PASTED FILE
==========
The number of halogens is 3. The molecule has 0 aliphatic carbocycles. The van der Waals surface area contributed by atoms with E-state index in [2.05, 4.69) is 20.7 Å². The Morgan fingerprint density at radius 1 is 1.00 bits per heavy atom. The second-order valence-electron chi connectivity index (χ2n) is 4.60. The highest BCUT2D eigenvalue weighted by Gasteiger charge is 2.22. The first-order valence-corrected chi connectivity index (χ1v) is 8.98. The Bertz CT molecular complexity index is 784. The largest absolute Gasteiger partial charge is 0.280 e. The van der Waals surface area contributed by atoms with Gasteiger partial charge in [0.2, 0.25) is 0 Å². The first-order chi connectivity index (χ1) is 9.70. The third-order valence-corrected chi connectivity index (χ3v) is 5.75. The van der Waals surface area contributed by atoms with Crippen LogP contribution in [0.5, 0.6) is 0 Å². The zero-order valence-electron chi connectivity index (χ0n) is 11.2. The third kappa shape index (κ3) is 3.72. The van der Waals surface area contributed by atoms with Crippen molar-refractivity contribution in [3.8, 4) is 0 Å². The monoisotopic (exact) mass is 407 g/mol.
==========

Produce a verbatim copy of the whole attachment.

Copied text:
The number of halogens is 3. The molecule has 0 aliphatic carbocycles. The van der Waals surface area contributed by atoms with E-state index in [2.05, 4.69) is 20.7 Å². The Morgan fingerprint density at radius 1 is 1.00 bits per heavy atom. The second-order valence-electron chi connectivity index (χ2n) is 4.60. The highest BCUT2D eigenvalue weighted by Gasteiger charge is 2.22. The first-order valence-corrected chi connectivity index (χ1v) is 8.98. The Bertz CT molecular complexity index is 784. The largest absolute Gasteiger partial charge is 0.280 e. The van der Waals surface area contributed by atoms with Gasteiger partial charge in [0.2, 0.25) is 0 Å². The first-order chi connectivity index (χ1) is 9.70. The third-order valence-corrected chi connectivity index (χ3v) is 5.75. The van der Waals surface area contributed by atoms with Crippen LogP contribution in [0.5, 0.6) is 0 Å². The zero-order valence-electron chi connectivity index (χ0n) is 11.2. The third kappa shape index (κ3) is 3.72. The van der Waals surface area contributed by atoms with Crippen molar-refractivity contribution in [3.8, 4) is 0 Å². The monoisotopic (exact) mass is 407 g/mol.